This research opens new perspectives for the restoration of high montane forests, showing that the pine needle layer is a relevant element of the ecosystem during the stages following P. patula clearcutting. Moreover, this study highlights the importance of different soil macrofauna orders to edaphic processes that will later have an effect on the vegetation. Under the conditions of this study, community assembly analyses based on taxonomic information at the order level proved to be useful to find differences between areas during the early stages of succession; however, analyses carried out at genus or species levels could reveal more detailed patterns. In addition, these results show that groups such as Araneae, Diplopoda, Coleoptera, and even Chilopoda might be useful to monitor and evaluate restoration processes in these areas. Furthermore, counting on species-level information within these orders can help improve the monitoring and diagnosis of these montane forest areas.

Acknowledgements

This study was supported by the Corporación Autónoma Regional de Cundinamarca (CAR) and a reseach grant from Pontificia Universidad Javeriana (PUJ) to J.I.B-C. and S.B. The authors thank Jessica Rubio for logistic support; Luis Hernández and Fabio Montaño for their field work assistance. The authors acknowledge Dr. Jean-François Ponge and Dr. Alexander Feijoo for helping to identify humus forms and earthworms species, respectively. The authors also thank Dr. Alexander Neita-Moreno for Ancognatha confirmation, Dr. S. Golovatch for Diplopoda Id confirmation, C. Prado, D. Triana and Dr. A. Chagas. Jr for Chilopoda Id confirmation, and Geoffrey Odds for English corrections to this manuscript.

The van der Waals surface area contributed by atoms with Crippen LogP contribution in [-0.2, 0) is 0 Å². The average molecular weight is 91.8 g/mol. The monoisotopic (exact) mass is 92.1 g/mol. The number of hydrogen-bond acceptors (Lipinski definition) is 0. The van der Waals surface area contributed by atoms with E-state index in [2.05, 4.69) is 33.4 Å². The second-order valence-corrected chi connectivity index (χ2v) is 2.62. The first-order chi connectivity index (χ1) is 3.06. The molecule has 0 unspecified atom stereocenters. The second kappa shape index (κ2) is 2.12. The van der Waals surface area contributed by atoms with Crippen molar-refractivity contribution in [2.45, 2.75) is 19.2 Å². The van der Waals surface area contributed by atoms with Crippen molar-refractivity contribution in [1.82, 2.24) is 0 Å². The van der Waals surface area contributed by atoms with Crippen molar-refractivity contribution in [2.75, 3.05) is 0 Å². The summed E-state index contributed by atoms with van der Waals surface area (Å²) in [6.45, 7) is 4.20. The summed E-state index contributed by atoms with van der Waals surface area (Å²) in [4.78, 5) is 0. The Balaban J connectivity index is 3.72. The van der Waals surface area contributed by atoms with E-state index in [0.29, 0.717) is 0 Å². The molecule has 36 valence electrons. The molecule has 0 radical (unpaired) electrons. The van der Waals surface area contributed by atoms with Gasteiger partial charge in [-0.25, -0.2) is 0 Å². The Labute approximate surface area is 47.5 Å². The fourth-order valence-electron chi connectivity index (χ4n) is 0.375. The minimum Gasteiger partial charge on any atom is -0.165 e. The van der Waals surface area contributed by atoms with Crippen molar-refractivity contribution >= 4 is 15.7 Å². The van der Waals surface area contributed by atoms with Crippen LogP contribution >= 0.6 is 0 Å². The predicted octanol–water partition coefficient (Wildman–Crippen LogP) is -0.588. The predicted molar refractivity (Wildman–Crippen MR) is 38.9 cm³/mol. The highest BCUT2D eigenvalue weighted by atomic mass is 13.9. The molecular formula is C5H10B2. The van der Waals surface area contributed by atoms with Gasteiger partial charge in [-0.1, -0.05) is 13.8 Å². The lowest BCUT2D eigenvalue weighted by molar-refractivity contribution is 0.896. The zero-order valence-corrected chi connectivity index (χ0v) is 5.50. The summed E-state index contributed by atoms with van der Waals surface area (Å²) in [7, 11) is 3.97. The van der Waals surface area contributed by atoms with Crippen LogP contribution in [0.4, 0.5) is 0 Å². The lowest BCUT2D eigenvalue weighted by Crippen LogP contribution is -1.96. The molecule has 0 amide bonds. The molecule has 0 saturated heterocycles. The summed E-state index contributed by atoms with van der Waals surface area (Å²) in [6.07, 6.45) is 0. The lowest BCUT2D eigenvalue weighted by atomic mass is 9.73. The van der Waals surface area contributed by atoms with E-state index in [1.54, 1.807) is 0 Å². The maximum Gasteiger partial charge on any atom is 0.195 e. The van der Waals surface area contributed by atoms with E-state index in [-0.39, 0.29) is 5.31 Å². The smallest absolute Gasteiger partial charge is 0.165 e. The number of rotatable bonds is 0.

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Esteban Tulande-M Is a graduate student in Biology at Pontificia Universidad Javeriana, and in natural resource management at Universidad Militar Nueva Granada. His graduate research focused on the use of soil and water macroinvertebrates as bioindicators. He is currently working as a research assistant for the School of Ecological Restoration. His current interests are focused on the study soil fauna and its application in restoration ecology.

José Ignacio Barrera Cataño He is Associate Professor in the Department of Biology, Faculty of Sciences, at Pontificia Universidad Javeriana. His doctoral thesis, at The University of Barcelona, was about the ecological restoration of high Andean forests under anthropogenic pressure. Since 2002, he has been the director of the School of Ecological Restoration. His research interest is about how to neutralize environmental stressors to accelerate the process of succession and, recover lost attributes of agroecosystems.